At that time, Kilauea had been erupting almost continuously for three years at the Pu’u O’o vent, but on July 18 the lava was fountaining from a long, narrow crack in the ground, forming a “Curtain of Fire”. We circled the site several times getting aerial views, and then landed as close to the eruption as the pilot dared. Maurice grabbed his Arriflex and started filming, moving closer and closer to the splattering lava. I followed to the point that I couldn’t stand the heat anymore and thought that the soles of my boots were going to melt. Maurince ventured farther still, returning not long after with burn holes in his clothes from flying cinders.*
The heat was intense, the roar was deafening and the fumes choking. It was an incredible experience, so much so that I’ve always struggled to find words to do it justice. We don’t normally think of the earth as being alive, but witnessing a volcano eruption tends to change that perception.
Here is a link to more of my photos of the Pu’u O’o eruption.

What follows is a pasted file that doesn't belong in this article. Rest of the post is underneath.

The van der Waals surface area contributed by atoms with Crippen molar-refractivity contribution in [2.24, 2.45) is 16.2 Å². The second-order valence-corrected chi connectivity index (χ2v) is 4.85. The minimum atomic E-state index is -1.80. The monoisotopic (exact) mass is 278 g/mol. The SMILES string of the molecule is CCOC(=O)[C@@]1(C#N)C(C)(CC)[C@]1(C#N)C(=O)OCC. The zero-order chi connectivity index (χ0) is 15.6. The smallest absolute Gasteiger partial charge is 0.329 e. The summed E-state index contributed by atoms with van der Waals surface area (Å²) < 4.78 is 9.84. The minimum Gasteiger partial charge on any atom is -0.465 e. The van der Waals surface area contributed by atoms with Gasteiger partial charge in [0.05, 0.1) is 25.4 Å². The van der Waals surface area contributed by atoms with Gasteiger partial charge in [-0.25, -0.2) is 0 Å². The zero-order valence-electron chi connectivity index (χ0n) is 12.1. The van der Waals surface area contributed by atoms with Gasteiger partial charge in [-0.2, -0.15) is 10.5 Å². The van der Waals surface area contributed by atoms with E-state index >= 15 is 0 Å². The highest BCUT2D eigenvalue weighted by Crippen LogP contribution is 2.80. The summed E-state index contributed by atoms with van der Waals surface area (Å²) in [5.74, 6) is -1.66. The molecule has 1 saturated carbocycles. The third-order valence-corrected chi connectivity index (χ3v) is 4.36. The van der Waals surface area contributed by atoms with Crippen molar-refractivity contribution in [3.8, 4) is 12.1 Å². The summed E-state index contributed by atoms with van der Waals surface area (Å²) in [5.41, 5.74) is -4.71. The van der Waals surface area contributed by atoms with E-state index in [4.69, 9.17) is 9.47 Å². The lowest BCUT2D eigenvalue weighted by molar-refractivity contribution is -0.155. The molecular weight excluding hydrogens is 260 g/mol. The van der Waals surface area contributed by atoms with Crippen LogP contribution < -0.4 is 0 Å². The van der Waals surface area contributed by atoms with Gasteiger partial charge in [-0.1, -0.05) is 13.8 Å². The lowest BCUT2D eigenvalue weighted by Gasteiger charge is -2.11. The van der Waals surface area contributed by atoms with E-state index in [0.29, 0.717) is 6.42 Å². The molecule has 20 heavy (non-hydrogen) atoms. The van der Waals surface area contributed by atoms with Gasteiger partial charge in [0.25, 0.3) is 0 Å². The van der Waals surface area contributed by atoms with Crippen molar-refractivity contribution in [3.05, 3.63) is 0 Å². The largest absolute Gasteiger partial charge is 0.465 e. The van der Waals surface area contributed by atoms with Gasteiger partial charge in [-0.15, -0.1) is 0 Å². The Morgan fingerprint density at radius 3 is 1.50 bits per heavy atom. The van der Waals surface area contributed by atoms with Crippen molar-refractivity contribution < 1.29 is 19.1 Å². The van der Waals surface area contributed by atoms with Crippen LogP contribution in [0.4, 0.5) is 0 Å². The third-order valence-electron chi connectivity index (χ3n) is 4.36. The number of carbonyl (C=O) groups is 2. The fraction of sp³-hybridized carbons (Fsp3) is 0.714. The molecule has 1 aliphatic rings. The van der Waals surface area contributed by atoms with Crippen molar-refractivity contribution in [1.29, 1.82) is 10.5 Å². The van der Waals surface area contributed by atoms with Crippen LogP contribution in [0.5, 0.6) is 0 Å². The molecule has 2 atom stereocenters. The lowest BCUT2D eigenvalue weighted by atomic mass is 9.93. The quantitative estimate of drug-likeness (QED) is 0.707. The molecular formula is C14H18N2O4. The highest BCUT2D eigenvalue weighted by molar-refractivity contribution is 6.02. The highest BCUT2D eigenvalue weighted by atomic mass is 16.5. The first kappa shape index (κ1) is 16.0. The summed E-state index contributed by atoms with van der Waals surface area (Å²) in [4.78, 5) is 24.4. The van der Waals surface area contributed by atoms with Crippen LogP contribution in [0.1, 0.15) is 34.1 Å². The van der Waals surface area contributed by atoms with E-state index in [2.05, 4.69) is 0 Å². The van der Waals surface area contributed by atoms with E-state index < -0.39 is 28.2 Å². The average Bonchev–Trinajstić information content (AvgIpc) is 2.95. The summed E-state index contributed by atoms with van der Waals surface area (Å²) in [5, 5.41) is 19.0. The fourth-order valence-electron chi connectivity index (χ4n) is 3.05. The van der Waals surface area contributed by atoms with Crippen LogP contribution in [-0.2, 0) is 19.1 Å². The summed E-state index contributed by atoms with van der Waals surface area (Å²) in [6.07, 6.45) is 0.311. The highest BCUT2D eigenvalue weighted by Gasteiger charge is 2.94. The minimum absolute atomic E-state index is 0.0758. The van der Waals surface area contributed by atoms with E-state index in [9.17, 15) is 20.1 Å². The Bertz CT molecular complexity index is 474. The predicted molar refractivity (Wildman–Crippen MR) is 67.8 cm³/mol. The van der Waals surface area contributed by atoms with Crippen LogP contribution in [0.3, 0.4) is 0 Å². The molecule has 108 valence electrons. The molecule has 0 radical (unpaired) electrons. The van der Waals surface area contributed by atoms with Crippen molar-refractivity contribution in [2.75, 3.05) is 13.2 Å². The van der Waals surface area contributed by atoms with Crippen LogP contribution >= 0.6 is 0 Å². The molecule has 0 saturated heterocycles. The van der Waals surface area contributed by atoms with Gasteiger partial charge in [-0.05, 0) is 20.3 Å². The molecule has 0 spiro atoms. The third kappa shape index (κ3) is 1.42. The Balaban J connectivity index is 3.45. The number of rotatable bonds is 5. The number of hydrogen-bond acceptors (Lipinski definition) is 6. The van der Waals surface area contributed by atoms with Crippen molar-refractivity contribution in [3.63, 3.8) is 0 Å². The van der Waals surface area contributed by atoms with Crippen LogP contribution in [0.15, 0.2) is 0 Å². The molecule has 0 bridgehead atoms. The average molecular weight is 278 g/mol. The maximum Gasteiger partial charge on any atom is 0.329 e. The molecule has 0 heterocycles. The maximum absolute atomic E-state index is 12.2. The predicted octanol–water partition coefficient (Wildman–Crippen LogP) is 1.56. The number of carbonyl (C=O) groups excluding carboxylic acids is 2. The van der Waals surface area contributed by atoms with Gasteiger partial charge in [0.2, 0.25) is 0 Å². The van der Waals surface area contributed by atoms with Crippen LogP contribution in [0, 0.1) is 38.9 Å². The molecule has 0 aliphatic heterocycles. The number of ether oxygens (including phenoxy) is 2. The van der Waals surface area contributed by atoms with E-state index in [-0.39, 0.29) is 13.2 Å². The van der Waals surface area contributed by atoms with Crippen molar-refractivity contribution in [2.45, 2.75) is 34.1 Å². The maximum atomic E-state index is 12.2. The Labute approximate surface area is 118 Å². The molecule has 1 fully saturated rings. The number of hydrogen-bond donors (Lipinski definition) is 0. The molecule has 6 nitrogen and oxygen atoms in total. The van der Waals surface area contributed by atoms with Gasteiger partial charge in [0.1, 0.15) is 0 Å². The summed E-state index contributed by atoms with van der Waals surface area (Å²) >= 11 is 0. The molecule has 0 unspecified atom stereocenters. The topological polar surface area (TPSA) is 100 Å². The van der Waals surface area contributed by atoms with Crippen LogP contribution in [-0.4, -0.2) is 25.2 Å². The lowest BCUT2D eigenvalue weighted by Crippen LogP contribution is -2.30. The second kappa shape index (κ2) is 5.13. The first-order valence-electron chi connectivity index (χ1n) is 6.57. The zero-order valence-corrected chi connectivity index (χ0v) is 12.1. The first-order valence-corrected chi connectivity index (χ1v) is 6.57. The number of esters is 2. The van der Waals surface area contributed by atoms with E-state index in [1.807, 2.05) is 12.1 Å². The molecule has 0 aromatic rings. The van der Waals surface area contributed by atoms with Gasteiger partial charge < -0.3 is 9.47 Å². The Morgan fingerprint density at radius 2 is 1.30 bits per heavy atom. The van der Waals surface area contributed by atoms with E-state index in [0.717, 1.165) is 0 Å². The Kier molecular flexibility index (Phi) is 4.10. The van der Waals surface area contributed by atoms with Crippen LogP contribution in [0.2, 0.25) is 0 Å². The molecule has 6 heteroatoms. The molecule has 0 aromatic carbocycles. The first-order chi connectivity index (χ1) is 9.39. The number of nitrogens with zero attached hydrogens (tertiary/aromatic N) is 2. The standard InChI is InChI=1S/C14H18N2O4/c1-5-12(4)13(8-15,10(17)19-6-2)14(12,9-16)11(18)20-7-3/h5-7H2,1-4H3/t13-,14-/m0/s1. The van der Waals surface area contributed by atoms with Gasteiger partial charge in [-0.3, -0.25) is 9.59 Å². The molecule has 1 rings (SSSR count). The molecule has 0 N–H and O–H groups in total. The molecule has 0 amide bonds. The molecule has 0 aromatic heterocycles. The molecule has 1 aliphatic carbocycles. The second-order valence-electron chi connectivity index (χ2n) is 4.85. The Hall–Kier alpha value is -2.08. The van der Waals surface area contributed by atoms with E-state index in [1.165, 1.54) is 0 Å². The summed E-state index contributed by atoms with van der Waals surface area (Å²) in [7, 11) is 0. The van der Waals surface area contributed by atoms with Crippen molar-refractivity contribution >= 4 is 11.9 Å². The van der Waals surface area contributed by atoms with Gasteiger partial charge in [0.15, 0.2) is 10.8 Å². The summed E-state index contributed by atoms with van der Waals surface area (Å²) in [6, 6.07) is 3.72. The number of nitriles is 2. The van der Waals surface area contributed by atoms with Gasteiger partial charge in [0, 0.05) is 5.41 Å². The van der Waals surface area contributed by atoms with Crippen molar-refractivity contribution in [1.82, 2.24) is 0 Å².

* Maurice and his wife Katia, also a respected vulcanologist, both perished while filming the eruption of Japan’s Mount Unzen in 1991.
The United Nations has declared 2011 as the International Year of the Forest, with the objective to reverse the loss of forest cover, enhance economic, social and environmental benefits, increase the area of sustainably managed forests and to mobilize increased financial resources. Here in the United States, the U. S. Forest Service, in partnership with the National Association of State Foresters and the American Forest Foundation, is participating in the efforts, kicking off the year with the campaign “Celebrate Forests. Celebrate Life.”
Some people might argue that the USFS and it’s named partners are responsible for devastating a huge portion of American forests, but for now let’s all join in celebrating forests. Rainforests, dry upland forests, tropical jungles, old-growth forests, wilderness forests and urban forests. Forests all over the world.
I’m an unabashed tree-hugger and forest lover, and just happen to have a few forest photos here.